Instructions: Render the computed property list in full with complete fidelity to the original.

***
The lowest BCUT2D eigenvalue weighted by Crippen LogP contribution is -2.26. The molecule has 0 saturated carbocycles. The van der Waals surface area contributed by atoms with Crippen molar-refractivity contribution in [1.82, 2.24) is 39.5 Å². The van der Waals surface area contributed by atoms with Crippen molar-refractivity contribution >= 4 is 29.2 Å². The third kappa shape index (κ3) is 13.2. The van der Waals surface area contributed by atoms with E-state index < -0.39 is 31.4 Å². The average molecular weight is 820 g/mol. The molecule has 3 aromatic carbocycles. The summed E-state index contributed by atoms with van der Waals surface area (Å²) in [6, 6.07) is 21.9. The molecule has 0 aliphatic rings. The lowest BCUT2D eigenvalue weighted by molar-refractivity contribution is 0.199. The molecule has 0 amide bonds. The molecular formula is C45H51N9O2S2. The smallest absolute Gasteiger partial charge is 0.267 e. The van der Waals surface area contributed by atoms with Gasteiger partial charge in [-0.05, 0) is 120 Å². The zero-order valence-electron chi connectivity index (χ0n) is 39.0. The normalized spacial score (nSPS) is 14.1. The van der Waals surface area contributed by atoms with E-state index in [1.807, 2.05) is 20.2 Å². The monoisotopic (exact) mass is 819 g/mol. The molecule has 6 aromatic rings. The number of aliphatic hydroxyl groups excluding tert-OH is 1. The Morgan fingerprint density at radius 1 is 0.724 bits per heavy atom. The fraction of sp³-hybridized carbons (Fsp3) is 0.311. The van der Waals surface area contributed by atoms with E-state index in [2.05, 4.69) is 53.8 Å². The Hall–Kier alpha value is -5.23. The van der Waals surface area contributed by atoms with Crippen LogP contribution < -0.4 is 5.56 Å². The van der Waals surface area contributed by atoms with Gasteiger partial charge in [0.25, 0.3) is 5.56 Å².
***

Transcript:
The lowest BCUT2D eigenvalue weighted by Crippen LogP contribution is -2.26. The molecule has 0 saturated carbocycles. The van der Waals surface area contributed by atoms with Crippen molar-refractivity contribution in [1.82, 2.24) is 39.5 Å². The van der Waals surface area contributed by atoms with Crippen molar-refractivity contribution >= 4 is 29.2 Å². The third kappa shape index (κ3) is 13.2. The van der Waals surface area contributed by atoms with E-state index < -0.39 is 31.4 Å². The average molecular weight is 820 g/mol. The molecule has 3 aromatic carbocycles. The summed E-state index contributed by atoms with van der Waals surface area (Å²) in [6, 6.07) is 21.9. The molecule has 0 aliphatic rings. The lowest BCUT2D eigenvalue weighted by molar-refractivity contribution is 0.199. The molecule has 0 amide bonds. The molecular formula is C45H51N9O2S2. The smallest absolute Gasteiger partial charge is 0.267 e. The van der Waals surface area contributed by atoms with Gasteiger partial charge in [-0.05, 0) is 120 Å². The zero-order valence-electron chi connectivity index (χ0n) is 39.0. The normalized spacial score (nSPS) is 14.1. The van der Waals surface area contributed by atoms with E-state index in [1.807, 2.05) is 20.2 Å². The monoisotopic (exact) mass is 819 g/mol. The molecule has 6 aromatic rings. The number of aliphatic hydroxyl groups excluding tert-OH is 1. The Morgan fingerprint density at radius 1 is 0.724 bits per heavy atom. The fraction of sp³-hybridized carbons (Fsp3) is 0.311. The van der Waals surface area contributed by atoms with E-state index in [2.05, 4.69) is 53.8 Å². The Hall–Kier alpha value is -5.23. The van der Waals surface area contributed by atoms with Crippen LogP contribution < -0.4 is 5.56 Å². The van der Waals surface area contributed by atoms with Gasteiger partial charge in [0.25, 0.3) is 5.56 Å².